U.S. EPA is currently reviewing comments to its proposed rule to update Hazardous Waste Generator regulations. Most of these regulations are over 30 years old from when the Resource Conservation and Recovery Act (RCRA) hazardous waste amendments originally became law in 1984. Today there are an estimated 353,300 – 544,300 facilities that generate hazardous waste across the U.S. 14,300 are classified as Large-Quantity Generators (LQGs) which generate 99% of the total hazardous waste produced each year.
The proposed rule includes provisions to:
- Reorganize hazardous waste generator rules to make them easier to understand
- Clarify provisions to improve compliance
- Provide greater flexibility to generators
- Strengthen environmental protection by closing important gaps where necessary
EPA states that these updated regulations will provide both economic and environmental benefits. They anticipate this rulemaking will be finalized in 2016 and will be effective at the federal level six months after promulgation.
More information and specifics can be found on the EPA’s Hazardous Waste Generators webpage.
In honor of Memorial Day, Gabriel’s offices will be closed on Monday, May 30th, 2016.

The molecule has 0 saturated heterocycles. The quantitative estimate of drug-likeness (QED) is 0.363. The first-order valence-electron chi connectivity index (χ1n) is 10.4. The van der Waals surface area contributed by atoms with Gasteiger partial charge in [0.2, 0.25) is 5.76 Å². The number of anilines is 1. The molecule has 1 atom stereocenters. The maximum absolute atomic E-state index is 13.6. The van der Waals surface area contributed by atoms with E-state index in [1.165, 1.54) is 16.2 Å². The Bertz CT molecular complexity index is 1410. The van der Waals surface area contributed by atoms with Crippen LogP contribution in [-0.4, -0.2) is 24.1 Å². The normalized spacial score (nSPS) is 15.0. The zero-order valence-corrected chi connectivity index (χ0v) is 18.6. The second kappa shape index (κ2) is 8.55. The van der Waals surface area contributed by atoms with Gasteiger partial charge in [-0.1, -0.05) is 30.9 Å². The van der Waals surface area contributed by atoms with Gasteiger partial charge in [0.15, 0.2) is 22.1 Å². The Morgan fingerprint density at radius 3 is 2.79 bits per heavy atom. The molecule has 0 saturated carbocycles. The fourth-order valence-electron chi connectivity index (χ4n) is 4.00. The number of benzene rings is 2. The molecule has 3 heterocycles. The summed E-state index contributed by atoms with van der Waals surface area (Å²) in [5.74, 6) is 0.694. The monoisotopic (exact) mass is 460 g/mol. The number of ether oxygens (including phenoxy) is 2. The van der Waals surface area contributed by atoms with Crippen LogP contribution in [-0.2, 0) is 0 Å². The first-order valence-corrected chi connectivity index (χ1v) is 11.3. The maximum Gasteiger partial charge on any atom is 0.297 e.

Help clean up the Chicago river system this Saturday, May 14, 2016 during the annual Chicago River Day event. This metro-wide volunteer day spans the river’s 156-mile system and runs from 9 a.m. – 12:00 noon.
Volunteers will work along the river banks and help to remove tons of litter and sort out recyclables, but can also support construction of river trails, remove invasive vegetation, and plant native plants.
At most sites, the minimum age for volunteers is eight years old.
Chicago River Day will proceed rain or shine.
For locations and registration information, visit the Friends of the Chicago River website.
EPA has launched the ‘Superfund Enterprise Management System‘ (SEMS) as a replacement database for the retired ‘Comprehensive Environmental Response, Compensation, and Liability Information System’ (CERCLIS) database.
SEMS contains sites that are either proposed to be, or are on, the National Priorities List (NPL) as well as sites that are in the screening and assessment phase for possible inclusion on the NPL. EPA’s Superfund program is responsible for cleaning up some of the nation’s most contaminated land and responding to environmental emergencies, oil spills and natural disasters.
Gabriel reviews nearby Superfund and NPL sites when conducting Phase I Environmental Site Assessments. Our regulatory database search provider has updated their databases to include SEMS information. Gabriel’s Phase I reports will now include SEMS data instead of CERCLIS data.
If you have questions about how Gabriel uses SEMS information in our Phase Is, contact Natalie Neuman at 773-486-2123 or nneuman[at]gabenv.com.